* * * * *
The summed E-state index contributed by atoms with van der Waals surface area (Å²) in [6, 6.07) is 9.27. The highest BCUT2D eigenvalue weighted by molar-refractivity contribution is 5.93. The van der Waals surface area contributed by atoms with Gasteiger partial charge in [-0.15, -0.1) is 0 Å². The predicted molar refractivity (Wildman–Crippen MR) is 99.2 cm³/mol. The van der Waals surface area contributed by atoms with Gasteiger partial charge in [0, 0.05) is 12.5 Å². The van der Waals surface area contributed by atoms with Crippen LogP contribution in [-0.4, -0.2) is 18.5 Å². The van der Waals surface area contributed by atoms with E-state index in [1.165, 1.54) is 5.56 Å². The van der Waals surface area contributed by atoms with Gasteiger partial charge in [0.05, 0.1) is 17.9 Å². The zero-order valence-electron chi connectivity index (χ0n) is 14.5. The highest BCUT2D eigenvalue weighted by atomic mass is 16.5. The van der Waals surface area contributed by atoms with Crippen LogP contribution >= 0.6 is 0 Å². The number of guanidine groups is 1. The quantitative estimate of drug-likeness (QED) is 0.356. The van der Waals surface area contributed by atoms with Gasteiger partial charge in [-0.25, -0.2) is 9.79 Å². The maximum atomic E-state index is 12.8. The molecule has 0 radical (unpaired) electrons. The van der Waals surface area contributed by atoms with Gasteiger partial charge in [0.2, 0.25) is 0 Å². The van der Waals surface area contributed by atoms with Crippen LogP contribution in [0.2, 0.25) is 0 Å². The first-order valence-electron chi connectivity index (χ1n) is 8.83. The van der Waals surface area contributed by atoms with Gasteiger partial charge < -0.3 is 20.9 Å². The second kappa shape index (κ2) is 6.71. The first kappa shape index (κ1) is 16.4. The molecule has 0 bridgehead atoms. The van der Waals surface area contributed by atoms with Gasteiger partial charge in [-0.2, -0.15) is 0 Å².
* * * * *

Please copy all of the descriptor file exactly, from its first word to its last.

The summed E-state index contributed by atoms with van der Waals surface area (Å²) in [6, 6.07) is 9.27. The highest BCUT2D eigenvalue weighted by molar-refractivity contribution is 5.93. The van der Waals surface area contributed by atoms with Gasteiger partial charge in [-0.15, -0.1) is 0 Å². The predicted molar refractivity (Wildman–Crippen MR) is 99.2 cm³/mol. The van der Waals surface area contributed by atoms with Gasteiger partial charge in [0, 0.05) is 12.5 Å². The van der Waals surface area contributed by atoms with Crippen LogP contribution in [-0.4, -0.2) is 18.5 Å². The van der Waals surface area contributed by atoms with E-state index in [1.165, 1.54) is 5.56 Å². The van der Waals surface area contributed by atoms with Gasteiger partial charge in [0.05, 0.1) is 17.9 Å². The zero-order valence-electron chi connectivity index (χ0n) is 14.5. The highest BCUT2D eigenvalue weighted by atomic mass is 16.5. The van der Waals surface area contributed by atoms with Crippen LogP contribution >= 0.6 is 0 Å². The number of guanidine groups is 1. The quantitative estimate of drug-likeness (QED) is 0.356. The van der Waals surface area contributed by atoms with Gasteiger partial charge in [-0.25, -0.2) is 9.79 Å². The maximum atomic E-state index is 12.8. The molecule has 0 radical (unpaired) electrons. The van der Waals surface area contributed by atoms with Gasteiger partial charge in [0.2, 0.25) is 0 Å². The van der Waals surface area contributed by atoms with Crippen LogP contribution in [0.2, 0.25) is 0 Å². The first-order valence-electron chi connectivity index (χ1n) is 8.83. The van der Waals surface area contributed by atoms with Gasteiger partial charge < -0.3 is 20.9 Å². The second kappa shape index (κ2) is 6.71. The first kappa shape index (κ1) is 16.4. The molecule has 0 bridgehead atoms. The van der Waals surface area contributed by atoms with Gasteiger partial charge in [-0.2, -0.15) is 0 Å².